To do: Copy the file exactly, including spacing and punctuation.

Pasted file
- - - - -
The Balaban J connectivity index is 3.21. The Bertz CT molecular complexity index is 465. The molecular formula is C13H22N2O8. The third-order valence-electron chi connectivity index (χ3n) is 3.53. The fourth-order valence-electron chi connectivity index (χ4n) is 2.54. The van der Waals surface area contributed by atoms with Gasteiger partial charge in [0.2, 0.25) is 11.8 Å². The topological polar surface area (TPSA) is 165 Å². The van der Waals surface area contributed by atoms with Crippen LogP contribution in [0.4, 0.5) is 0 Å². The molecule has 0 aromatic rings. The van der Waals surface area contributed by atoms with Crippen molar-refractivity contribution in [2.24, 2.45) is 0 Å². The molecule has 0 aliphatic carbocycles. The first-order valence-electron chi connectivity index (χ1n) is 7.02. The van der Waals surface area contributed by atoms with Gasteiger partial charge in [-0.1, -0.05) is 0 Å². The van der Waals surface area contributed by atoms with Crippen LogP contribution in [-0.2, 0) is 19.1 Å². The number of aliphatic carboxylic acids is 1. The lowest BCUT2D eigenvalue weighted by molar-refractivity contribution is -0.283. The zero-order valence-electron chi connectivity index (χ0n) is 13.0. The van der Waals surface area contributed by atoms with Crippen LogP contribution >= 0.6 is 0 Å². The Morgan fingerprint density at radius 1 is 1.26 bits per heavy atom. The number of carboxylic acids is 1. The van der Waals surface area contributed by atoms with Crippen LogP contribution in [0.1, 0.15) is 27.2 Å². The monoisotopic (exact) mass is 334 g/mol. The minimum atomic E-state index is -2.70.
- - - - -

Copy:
The Balaban J connectivity index is 3.21. The Bertz CT molecular complexity index is 465. The molecular formula is C13H22N2O8. The third-order valence-electron chi connectivity index (χ3n) is 3.53. The fourth-order valence-electron chi connectivity index (χ4n) is 2.54. The van der Waals surface area contributed by atoms with Gasteiger partial charge in [0.2, 0.25) is 11.8 Å². The topological polar surface area (TPSA) is 165 Å². The van der Waals surface area contributed by atoms with Crippen LogP contribution in [0.4, 0.5) is 0 Å². The molecule has 0 aromatic rings. The van der Waals surface area contributed by atoms with Crippen molar-refractivity contribution in [2.24, 2.45) is 0 Å². The molecule has 0 aliphatic carbocycles. The first-order valence-electron chi connectivity index (χ1n) is 7.02. The van der Waals surface area contributed by atoms with Gasteiger partial charge in [-0.1, -0.05) is 0 Å². The van der Waals surface area contributed by atoms with Crippen LogP contribution in [-0.2, 0) is 19.1 Å². The number of aliphatic carboxylic acids is 1. The lowest BCUT2D eigenvalue weighted by molar-refractivity contribution is -0.283. The zero-order valence-electron chi connectivity index (χ0n) is 13.0. The van der Waals surface area contributed by atoms with Crippen LogP contribution >= 0.6 is 0 Å². The Morgan fingerprint density at radius 1 is 1.26 bits per heavy atom. The number of carboxylic acids is 1. The van der Waals surface area contributed by atoms with Crippen LogP contribution in [0.1, 0.15) is 27.2 Å². The monoisotopic (exact) mass is 334 g/mol. The minimum atomic E-state index is -2.70.